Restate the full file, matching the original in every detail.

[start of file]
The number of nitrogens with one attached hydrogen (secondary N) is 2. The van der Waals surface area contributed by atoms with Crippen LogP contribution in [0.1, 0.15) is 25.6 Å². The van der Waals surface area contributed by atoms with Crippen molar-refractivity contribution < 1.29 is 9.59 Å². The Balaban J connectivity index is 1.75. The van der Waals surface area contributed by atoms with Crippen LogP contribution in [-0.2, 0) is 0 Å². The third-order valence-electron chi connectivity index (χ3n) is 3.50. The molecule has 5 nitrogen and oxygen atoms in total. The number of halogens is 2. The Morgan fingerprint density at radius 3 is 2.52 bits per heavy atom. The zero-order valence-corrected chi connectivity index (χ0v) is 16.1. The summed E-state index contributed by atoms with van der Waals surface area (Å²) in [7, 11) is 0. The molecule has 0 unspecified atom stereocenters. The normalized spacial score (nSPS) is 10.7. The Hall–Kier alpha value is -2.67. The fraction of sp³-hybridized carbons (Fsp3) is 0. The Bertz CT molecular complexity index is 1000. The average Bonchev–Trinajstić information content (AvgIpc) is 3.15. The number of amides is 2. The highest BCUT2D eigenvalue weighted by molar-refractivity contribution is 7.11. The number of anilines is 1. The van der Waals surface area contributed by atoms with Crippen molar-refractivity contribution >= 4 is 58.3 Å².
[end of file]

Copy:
The number of nitrogens with one attached hydrogen (secondary N) is 2. The van der Waals surface area contributed by atoms with Crippen LogP contribution in [0.1, 0.15) is 25.6 Å². The van der Waals surface area contributed by atoms with Crippen molar-refractivity contribution < 1.29 is 9.59 Å². The Balaban J connectivity index is 1.75. The van der Waals surface area contributed by atoms with Crippen LogP contribution in [-0.2, 0) is 0 Å². The third-order valence-electron chi connectivity index (χ3n) is 3.50. The molecule has 5 nitrogen and oxygen atoms in total. The number of halogens is 2. The Morgan fingerprint density at radius 3 is 2.52 bits per heavy atom. The zero-order valence-corrected chi connectivity index (χ0v) is 16.1. The summed E-state index contributed by atoms with van der Waals surface area (Å²) in [7, 11) is 0. The molecule has 0 unspecified atom stereocenters. The normalized spacial score (nSPS) is 10.7. The Hall–Kier alpha value is -2.67. The fraction of sp³-hybridized carbons (Fsp3) is 0. The Bertz CT molecular complexity index is 1000. The average Bonchev–Trinajstić information content (AvgIpc) is 3.15. The number of amides is 2. The highest BCUT2D eigenvalue weighted by molar-refractivity contribution is 7.11. The number of anilines is 1. The van der Waals surface area contributed by atoms with Crippen molar-refractivity contribution >= 4 is 58.3 Å².